While there may be some tasks you can perform safely when you’re feeling drowsy, you should know that driving is not one of them. Driving while drowsy may sound harmless, but being sleepy behind the wheel can have dangerous effects on your driving even if you don’t fall asleep.
Of course, any adult driver is vulnerable to the effects of drowsiness if they don’t get the recommended hours of rest each night. Driving fatigued makes you three times more likely to be in a crash. However, some drivers on the road have a higher likelihood of driving drowsy than others. Below are some of the most common risk factors that cause people to drive while drowsy:
Undiagnosed sleep disorders
If you sleep eight or more hours a night but still find that you frequently feel tired, you may have an untreated sleep disorder like sleep apnea, which causes side effects like daytime sleepiness. Other conditions, like narcolepsy, will cause a person to fall asleep suddenly. If these symptoms sound familiar, be sure to discuss your concerns with your doctor right away.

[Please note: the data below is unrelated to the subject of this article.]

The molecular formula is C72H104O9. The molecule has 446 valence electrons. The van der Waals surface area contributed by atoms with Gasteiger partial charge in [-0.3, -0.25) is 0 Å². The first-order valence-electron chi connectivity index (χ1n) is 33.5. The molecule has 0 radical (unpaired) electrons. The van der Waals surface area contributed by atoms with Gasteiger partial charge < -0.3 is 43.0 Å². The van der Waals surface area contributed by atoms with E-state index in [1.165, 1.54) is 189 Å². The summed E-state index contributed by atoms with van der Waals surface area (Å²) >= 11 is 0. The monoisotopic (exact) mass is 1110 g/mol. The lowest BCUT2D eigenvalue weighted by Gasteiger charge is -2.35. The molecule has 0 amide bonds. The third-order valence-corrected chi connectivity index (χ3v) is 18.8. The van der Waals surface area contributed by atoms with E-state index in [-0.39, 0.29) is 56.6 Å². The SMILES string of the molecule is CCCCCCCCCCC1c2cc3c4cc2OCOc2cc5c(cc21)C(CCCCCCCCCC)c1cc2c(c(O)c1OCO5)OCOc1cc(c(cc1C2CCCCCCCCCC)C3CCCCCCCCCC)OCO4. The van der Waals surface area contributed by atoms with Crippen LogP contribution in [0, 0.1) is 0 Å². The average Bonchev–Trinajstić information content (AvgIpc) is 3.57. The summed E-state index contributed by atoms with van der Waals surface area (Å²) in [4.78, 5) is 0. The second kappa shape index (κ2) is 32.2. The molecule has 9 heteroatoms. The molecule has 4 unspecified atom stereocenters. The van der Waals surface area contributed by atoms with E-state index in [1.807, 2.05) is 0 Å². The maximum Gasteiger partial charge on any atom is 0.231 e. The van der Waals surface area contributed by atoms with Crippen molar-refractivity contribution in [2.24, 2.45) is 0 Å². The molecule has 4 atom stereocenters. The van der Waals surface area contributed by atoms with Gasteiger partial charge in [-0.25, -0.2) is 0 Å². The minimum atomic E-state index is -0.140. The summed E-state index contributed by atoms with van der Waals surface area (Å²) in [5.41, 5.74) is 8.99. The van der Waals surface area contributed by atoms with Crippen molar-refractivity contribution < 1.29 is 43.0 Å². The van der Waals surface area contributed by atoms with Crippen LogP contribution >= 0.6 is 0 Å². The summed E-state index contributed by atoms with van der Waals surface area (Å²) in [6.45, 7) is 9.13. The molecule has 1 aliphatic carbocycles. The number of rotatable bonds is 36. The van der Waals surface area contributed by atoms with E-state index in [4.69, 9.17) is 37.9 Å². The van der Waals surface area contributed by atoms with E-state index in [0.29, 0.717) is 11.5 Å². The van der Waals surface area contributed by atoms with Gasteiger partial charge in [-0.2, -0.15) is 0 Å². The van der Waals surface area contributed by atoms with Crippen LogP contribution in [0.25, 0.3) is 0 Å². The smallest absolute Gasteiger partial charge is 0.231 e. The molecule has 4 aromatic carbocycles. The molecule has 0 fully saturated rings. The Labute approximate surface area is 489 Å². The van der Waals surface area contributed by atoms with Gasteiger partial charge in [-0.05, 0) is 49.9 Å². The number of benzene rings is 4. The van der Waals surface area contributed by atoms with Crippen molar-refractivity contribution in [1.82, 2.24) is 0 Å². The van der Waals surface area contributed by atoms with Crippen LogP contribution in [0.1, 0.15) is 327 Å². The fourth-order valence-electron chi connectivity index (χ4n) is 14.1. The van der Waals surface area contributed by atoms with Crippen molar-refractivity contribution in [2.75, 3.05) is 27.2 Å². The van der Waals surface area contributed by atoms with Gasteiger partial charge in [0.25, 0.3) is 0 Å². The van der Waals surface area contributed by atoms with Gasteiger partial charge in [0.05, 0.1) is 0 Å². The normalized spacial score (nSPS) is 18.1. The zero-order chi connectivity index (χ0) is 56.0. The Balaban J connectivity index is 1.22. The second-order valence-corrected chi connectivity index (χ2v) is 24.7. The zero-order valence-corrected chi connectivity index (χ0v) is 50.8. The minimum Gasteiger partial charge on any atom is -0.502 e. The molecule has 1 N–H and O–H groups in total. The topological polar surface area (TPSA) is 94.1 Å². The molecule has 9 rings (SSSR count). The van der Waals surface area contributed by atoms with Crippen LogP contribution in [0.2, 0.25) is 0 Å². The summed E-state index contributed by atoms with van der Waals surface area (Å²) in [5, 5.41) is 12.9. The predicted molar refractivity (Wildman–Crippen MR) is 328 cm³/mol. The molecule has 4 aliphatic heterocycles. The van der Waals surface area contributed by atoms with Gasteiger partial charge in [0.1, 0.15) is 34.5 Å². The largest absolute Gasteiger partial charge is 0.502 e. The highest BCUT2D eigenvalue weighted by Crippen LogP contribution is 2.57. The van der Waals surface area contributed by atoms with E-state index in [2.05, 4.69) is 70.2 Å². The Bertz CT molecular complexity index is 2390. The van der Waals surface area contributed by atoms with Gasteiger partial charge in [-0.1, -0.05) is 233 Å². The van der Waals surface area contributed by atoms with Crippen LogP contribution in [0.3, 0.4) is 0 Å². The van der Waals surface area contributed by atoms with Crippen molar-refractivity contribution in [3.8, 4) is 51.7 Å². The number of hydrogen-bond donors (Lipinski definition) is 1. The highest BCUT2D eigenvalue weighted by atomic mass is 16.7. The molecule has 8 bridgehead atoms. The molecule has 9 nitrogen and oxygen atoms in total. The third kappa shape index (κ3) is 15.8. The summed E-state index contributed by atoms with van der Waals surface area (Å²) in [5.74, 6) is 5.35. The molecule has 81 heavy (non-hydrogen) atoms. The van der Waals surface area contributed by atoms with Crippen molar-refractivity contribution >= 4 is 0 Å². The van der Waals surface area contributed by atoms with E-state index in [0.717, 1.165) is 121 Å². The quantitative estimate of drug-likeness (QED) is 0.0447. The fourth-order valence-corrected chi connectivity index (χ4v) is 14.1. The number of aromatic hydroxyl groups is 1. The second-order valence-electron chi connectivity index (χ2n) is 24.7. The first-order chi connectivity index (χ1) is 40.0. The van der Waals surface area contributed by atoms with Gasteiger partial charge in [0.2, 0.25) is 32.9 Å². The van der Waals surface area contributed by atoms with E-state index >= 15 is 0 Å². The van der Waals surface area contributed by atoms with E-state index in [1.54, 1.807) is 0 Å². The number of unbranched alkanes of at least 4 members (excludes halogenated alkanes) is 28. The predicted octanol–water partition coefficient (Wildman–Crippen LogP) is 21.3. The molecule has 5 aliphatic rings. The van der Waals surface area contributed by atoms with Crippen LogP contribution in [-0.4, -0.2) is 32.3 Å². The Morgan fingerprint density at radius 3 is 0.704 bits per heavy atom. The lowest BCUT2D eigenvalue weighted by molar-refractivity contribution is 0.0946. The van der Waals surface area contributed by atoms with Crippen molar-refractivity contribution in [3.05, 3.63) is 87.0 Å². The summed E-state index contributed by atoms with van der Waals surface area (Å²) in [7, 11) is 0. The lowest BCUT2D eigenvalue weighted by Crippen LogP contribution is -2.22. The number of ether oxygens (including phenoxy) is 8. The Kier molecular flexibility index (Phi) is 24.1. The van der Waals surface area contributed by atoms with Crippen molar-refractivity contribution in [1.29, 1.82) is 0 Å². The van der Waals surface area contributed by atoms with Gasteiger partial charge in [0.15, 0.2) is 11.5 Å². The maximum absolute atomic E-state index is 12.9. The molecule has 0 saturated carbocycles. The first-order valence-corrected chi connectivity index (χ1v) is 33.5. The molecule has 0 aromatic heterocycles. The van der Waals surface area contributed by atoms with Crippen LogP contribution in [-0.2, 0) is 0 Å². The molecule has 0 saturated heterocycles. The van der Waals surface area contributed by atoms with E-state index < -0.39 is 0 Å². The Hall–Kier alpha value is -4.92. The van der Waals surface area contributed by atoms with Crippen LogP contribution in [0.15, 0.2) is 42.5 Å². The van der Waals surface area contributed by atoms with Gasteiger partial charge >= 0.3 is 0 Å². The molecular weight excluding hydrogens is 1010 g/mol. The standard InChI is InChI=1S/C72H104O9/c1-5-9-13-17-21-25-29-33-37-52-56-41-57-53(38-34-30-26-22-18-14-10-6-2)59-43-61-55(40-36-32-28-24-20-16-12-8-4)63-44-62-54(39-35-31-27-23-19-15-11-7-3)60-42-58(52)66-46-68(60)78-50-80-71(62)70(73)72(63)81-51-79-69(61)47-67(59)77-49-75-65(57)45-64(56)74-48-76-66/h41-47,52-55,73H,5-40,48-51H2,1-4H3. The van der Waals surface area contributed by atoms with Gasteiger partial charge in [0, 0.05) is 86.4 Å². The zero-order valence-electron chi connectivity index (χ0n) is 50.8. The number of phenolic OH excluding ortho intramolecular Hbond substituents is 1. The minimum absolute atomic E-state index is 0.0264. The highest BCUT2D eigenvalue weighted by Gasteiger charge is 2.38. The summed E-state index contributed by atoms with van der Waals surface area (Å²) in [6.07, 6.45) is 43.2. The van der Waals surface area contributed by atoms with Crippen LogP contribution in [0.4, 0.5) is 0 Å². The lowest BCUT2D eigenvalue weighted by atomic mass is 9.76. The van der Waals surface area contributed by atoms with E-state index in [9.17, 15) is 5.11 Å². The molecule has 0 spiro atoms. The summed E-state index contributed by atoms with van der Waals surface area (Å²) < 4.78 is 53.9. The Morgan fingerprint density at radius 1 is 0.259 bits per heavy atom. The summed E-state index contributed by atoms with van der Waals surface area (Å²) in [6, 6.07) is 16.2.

Age and gender
According to the National Safety Council, drivers under 25 make up roughly 50% or more of all drowsy driving collisions. Males in this age group were particularly at risk of getting into an accident. Young men must get enough sleep each night and avoid getting behind the wheel if they feel too drowsy.
Countless drugs can cause drowsiness as a side effect, even over-the-counter medications. If you’re taking a new medication, always be sure to discuss its side effects with your doctor or read the label carefully before you operate a motor vehicle.
Those who work long hours and night shifts are especially vulnerable to drowsiness on their way home from work. Truck drivers, police officers, nurses or doctors are all common careers that involve late nights, lengthy shifts or both. If you are a shift worker, be sure you feel alert and awake enough to drive before heading home.
While anyone can experience drowsiness behind the wheel, specific individuals can be at higher risk than others. At the very least, getting plenty of sleep each night can help you avoid the dangers of driving drowsy this fall.